recollection of this night will elevate my soul.

We slept at Stans. The young girls of the inn
sang the wild airs of their country, until it was time
to put away romance, and devour the eggs, cheese,
and honey provided for our supper. I enjoyed the
comfort of a clean bed after our long, hot walk, and
slept soundly until the sun darted full into nry eyes
next morning, and made me long for an English
shutter. Sleep being thus banished, we rose and
started at six o'clock for Buochs. Our char-a-banc
was the first of its kind ever- made at Stans, and a
curious machine it was ! Its exceptional roughness
made us regret the idleness, which induced us thus
to travel by a circuitous and dreadful road, for an
hour and a half, when we might have walked over


grass fields in less time. However, when wet feet from
the amazing dew, and the intense heat of the valley,
are put in the opposing scale, perhaps our choice,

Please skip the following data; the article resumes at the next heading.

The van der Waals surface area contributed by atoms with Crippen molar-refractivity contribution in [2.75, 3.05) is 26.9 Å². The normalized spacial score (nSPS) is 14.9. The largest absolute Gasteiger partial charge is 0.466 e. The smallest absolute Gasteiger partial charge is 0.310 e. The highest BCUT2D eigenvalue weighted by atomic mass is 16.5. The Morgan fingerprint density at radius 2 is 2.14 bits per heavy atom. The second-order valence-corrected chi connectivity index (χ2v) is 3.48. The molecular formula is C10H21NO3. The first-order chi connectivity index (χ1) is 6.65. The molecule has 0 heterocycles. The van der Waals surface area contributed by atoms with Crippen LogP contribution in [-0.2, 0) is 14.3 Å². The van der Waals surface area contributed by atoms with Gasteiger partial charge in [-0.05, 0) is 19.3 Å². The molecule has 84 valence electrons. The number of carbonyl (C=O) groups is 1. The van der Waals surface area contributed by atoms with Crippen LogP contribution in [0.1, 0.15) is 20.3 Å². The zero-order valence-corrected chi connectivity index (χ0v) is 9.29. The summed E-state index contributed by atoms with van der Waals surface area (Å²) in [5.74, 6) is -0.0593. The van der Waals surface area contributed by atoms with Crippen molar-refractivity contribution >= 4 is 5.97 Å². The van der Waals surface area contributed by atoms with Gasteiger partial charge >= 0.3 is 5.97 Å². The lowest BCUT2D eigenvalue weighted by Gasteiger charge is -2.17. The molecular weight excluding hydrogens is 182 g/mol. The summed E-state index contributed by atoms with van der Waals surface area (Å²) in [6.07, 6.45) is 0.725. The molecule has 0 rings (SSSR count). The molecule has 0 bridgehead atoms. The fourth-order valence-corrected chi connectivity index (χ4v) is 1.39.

though disagreeable, was not unwise.

On reaching Buochs, a crazy boat, covered with
a sheet by way of awning, was provided for us, and
we embarked on the smooth lake. Around us lay the
most lovely scenery, which we thoroughly appreciated,
as we glided softly along like jaded spirits suddenly
relieved. Behind us lay the valley which we had
passed, with vegetation so luxuriant that its very
summit forms the richest pasturage, on which kine
are browsing, and chalets seem perched as if in the
clouds. Before us lay the village of Brunnen, par-
tially concealed by the bold rocks of the Lake of Uri.
While dreamily enjoying the charm of our situation, I
was surprised by the apparent anxiety of our voiturier,
who acted as interpreter, that we should trim the boat,
which was not riding straight in the water. In a
strange guttural, which our Bernois himself could
hardly understand, the boatmen gave warning of an
approaching storm, and declared that they must run
for shore. This seemed to us a gratuitous fear, as
the surface of the lake was like a mirror. The
boatmen pointed to a clear, bright line, on the